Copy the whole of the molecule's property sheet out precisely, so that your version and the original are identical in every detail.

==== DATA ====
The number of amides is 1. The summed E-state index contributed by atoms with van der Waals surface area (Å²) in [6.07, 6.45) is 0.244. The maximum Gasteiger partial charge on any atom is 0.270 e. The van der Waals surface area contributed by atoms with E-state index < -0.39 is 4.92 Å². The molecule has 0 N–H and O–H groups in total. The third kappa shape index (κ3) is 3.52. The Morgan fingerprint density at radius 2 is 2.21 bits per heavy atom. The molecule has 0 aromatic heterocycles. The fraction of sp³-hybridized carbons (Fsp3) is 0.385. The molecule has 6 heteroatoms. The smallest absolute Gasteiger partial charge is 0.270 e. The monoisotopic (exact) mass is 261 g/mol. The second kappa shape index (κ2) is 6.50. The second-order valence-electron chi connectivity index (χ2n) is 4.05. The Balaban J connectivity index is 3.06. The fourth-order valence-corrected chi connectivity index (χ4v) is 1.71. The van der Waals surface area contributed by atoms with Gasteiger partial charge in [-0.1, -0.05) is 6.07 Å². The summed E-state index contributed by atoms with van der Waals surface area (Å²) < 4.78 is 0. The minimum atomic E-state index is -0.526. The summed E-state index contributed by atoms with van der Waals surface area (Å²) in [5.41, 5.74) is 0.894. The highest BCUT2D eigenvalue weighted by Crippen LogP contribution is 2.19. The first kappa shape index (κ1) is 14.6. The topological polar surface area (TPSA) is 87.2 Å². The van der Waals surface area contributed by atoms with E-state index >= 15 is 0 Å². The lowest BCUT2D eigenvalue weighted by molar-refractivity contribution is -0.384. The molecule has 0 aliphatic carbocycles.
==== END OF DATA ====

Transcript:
The number of amides is 1. The summed E-state index contributed by atoms with van der Waals surface area (Å²) in [6.07, 6.45) is 0.244. The maximum Gasteiger partial charge on any atom is 0.270 e. The van der Waals surface area contributed by atoms with E-state index < -0.39 is 4.92 Å². The molecule has 0 N–H and O–H groups in total. The third kappa shape index (κ3) is 3.52. The Morgan fingerprint density at radius 2 is 2.21 bits per heavy atom. The molecule has 0 aromatic heterocycles. The fraction of sp³-hybridized carbons (Fsp3) is 0.385. The molecule has 6 heteroatoms. The smallest absolute Gasteiger partial charge is 0.270 e. The monoisotopic (exact) mass is 261 g/mol. The second kappa shape index (κ2) is 6.50. The second-order valence-electron chi connectivity index (χ2n) is 4.05. The Balaban J connectivity index is 3.06. The fourth-order valence-corrected chi connectivity index (χ4v) is 1.71. The van der Waals surface area contributed by atoms with Gasteiger partial charge in [-0.1, -0.05) is 6.07 Å². The summed E-state index contributed by atoms with van der Waals surface area (Å²) < 4.78 is 0. The minimum atomic E-state index is -0.526. The summed E-state index contributed by atoms with van der Waals surface area (Å²) in [5.41, 5.74) is 0.894. The highest BCUT2D eigenvalue weighted by Crippen LogP contribution is 2.19. The first kappa shape index (κ1) is 14.6. The topological polar surface area (TPSA) is 87.2 Å². The van der Waals surface area contributed by atoms with E-state index >= 15 is 0 Å². The lowest BCUT2D eigenvalue weighted by molar-refractivity contribution is -0.384. The molecule has 0 aliphatic carbocycles.